The design and product development project has a small budget. But there are so many manufacturers, and continual improvement is necessary regardless of the size of the manufacturer. Invigorating Thai Business (ITB) is a project with a larger budget to help more manufacturers provide in-house training through seminars and basic management system consultants.

Our goal is for the Thai industry to provide the "full package" — a fully integrated textile and apparel industry. The Thai government set up the Bangkok Fashion City to help the industry become more competitive in the global market. Bangkok Fashion City brings the Thai fashion industry visibility on the world stage. The whole industry is very active and aware of the need to develop this visibility. Another important project is the Bangkok International Fashion Academy. Through this project, we bring experts from all over the world to transfer their professional know-how to the Thai fashion industry and strengthen the fundamentals of education in the industry.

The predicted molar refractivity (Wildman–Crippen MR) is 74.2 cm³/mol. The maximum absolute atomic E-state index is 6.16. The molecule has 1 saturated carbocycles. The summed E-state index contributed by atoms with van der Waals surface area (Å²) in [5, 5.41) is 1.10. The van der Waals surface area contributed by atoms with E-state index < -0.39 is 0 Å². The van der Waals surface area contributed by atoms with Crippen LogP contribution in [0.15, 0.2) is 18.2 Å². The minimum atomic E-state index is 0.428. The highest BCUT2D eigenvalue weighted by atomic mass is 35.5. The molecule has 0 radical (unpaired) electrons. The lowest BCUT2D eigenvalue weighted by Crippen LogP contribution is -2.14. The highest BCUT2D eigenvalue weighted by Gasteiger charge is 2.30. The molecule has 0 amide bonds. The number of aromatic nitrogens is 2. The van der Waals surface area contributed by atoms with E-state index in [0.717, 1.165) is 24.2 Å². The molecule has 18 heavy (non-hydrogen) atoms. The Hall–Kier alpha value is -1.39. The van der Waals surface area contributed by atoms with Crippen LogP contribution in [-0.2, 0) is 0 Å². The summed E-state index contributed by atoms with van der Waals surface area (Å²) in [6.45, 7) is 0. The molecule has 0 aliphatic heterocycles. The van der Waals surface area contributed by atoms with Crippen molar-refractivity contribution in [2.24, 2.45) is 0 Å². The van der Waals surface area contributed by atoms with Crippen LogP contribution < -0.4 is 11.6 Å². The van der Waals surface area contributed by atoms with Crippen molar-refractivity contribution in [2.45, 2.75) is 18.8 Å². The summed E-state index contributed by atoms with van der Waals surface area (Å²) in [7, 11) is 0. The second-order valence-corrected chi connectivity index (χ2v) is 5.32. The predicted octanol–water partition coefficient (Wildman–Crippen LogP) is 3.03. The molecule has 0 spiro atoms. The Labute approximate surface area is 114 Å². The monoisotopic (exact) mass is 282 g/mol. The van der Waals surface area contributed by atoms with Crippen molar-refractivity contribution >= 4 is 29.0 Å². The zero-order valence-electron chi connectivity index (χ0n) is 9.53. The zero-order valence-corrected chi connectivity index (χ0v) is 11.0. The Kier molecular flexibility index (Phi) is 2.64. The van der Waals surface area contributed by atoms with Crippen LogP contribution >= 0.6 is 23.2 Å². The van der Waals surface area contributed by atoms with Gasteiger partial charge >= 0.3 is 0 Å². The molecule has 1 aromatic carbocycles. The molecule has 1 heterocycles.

After all the colorful activity of the Bangkok Fashion City project, is everything going smoothly? No, of course there is still room for continual improvement and development. The DIP also has the Manufacturing Development to Improve Competitiveness Program (MDICP), which helps form clusters within the industry to work on management re-engineering. This project has been so successful, it is running into its tenth phase.

Q. What does the future look like for SMEs in the apparel industry in Thailand?

A. Apparel companies are easy to set up with just a few sewing machines, especially in the past 15 to 20 years. Some of these will become big enterprises in the industry. SMEs are mostly family businesses, but the difference is that the younger generation is taking over the management of these companies, and many of them have been highly educated abroad and have professional degrees. For globalization and international partnerships, the younger generation has more of the communication skills needed to work with buyers; this will be the future of the Thai apparel industry.